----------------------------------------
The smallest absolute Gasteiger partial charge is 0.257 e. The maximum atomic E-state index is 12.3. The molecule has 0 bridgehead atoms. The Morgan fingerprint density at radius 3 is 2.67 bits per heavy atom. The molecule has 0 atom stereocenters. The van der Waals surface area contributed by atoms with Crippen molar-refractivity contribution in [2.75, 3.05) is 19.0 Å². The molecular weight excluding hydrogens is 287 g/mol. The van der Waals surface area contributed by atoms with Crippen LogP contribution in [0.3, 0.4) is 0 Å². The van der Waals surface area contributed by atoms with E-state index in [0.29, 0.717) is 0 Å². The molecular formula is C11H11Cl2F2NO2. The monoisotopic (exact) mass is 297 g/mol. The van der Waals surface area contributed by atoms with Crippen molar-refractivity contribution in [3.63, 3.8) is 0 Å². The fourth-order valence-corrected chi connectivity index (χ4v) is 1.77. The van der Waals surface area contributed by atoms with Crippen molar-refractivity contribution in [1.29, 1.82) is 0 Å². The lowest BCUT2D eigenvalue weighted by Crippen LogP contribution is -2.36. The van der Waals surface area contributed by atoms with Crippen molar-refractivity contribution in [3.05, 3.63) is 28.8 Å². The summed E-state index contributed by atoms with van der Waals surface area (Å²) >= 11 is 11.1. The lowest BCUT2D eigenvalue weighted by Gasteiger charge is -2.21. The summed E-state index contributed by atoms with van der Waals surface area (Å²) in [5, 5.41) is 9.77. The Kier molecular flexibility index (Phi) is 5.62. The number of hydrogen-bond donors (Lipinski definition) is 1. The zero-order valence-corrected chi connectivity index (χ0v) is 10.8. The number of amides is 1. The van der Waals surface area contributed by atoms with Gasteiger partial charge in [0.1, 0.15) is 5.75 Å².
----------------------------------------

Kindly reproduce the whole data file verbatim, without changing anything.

The smallest absolute Gasteiger partial charge is 0.257 e. The maximum atomic E-state index is 12.3. The molecule has 0 bridgehead atoms. The Morgan fingerprint density at radius 3 is 2.67 bits per heavy atom. The molecule has 0 atom stereocenters. The van der Waals surface area contributed by atoms with Crippen molar-refractivity contribution in [2.75, 3.05) is 19.0 Å². The molecular weight excluding hydrogens is 287 g/mol. The van der Waals surface area contributed by atoms with Crippen LogP contribution in [0.3, 0.4) is 0 Å². The van der Waals surface area contributed by atoms with E-state index in [0.29, 0.717) is 0 Å². The molecular formula is C11H11Cl2F2NO2. The monoisotopic (exact) mass is 297 g/mol. The van der Waals surface area contributed by atoms with Crippen molar-refractivity contribution in [3.63, 3.8) is 0 Å². The fourth-order valence-corrected chi connectivity index (χ4v) is 1.77. The van der Waals surface area contributed by atoms with Crippen molar-refractivity contribution in [1.29, 1.82) is 0 Å². The lowest BCUT2D eigenvalue weighted by Crippen LogP contribution is -2.36. The van der Waals surface area contributed by atoms with Crippen molar-refractivity contribution in [3.05, 3.63) is 28.8 Å². The summed E-state index contributed by atoms with van der Waals surface area (Å²) >= 11 is 11.1. The lowest BCUT2D eigenvalue weighted by Gasteiger charge is -2.21. The summed E-state index contributed by atoms with van der Waals surface area (Å²) in [5, 5.41) is 9.77. The Kier molecular flexibility index (Phi) is 5.62. The number of hydrogen-bond donors (Lipinski definition) is 1. The zero-order valence-corrected chi connectivity index (χ0v) is 10.8. The number of amides is 1. The van der Waals surface area contributed by atoms with Gasteiger partial charge in [0.1, 0.15) is 5.75 Å².